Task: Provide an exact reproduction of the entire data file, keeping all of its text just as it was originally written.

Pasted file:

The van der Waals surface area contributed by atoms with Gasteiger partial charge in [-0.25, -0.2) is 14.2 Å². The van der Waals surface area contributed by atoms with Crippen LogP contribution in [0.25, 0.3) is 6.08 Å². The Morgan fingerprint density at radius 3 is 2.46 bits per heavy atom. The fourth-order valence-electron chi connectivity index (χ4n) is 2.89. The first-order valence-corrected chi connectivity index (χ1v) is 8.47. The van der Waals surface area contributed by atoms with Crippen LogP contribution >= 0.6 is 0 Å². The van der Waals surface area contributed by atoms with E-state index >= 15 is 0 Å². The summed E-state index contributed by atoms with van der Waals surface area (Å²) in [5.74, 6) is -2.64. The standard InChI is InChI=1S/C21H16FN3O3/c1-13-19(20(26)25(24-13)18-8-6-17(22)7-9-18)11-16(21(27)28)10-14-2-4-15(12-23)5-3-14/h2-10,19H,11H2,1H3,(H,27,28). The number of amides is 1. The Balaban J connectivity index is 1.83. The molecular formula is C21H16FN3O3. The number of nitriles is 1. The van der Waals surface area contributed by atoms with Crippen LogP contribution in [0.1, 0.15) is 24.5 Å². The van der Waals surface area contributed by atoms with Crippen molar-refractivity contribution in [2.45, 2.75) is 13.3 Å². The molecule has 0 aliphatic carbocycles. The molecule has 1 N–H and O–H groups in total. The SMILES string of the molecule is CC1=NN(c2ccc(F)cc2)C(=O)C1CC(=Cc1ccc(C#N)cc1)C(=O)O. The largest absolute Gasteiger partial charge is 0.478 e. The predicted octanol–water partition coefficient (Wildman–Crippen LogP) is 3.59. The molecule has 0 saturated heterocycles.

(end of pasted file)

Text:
The van der Waals surface area contributed by atoms with Gasteiger partial charge in [-0.25, -0.2) is 14.2 Å². The van der Waals surface area contributed by atoms with Crippen LogP contribution in [0.25, 0.3) is 6.08 Å². The Morgan fingerprint density at radius 3 is 2.46 bits per heavy atom. The fourth-order valence-electron chi connectivity index (χ4n) is 2.89. The first-order valence-corrected chi connectivity index (χ1v) is 8.47. The van der Waals surface area contributed by atoms with Crippen LogP contribution >= 0.6 is 0 Å². The van der Waals surface area contributed by atoms with E-state index >= 15 is 0 Å². The summed E-state index contributed by atoms with van der Waals surface area (Å²) in [5.74, 6) is -2.64. The standard InChI is InChI=1S/C21H16FN3O3/c1-13-19(20(26)25(24-13)18-8-6-17(22)7-9-18)11-16(21(27)28)10-14-2-4-15(12-23)5-3-14/h2-10,19H,11H2,1H3,(H,27,28). The number of amides is 1. The Balaban J connectivity index is 1.83. The molecular formula is C21H16FN3O3. The number of nitriles is 1. The van der Waals surface area contributed by atoms with Crippen LogP contribution in [0.1, 0.15) is 24.5 Å². The van der Waals surface area contributed by atoms with Crippen molar-refractivity contribution in [2.45, 2.75) is 13.3 Å². The molecule has 0 aliphatic carbocycles. The molecule has 1 N–H and O–H groups in total. The SMILES string of the molecule is CC1=NN(c2ccc(F)cc2)C(=O)C1CC(=Cc1ccc(C#N)cc1)C(=O)O. The largest absolute Gasteiger partial charge is 0.478 e. The predicted octanol–water partition coefficient (Wildman–Crippen LogP) is 3.59. The molecule has 0 saturated heterocycles.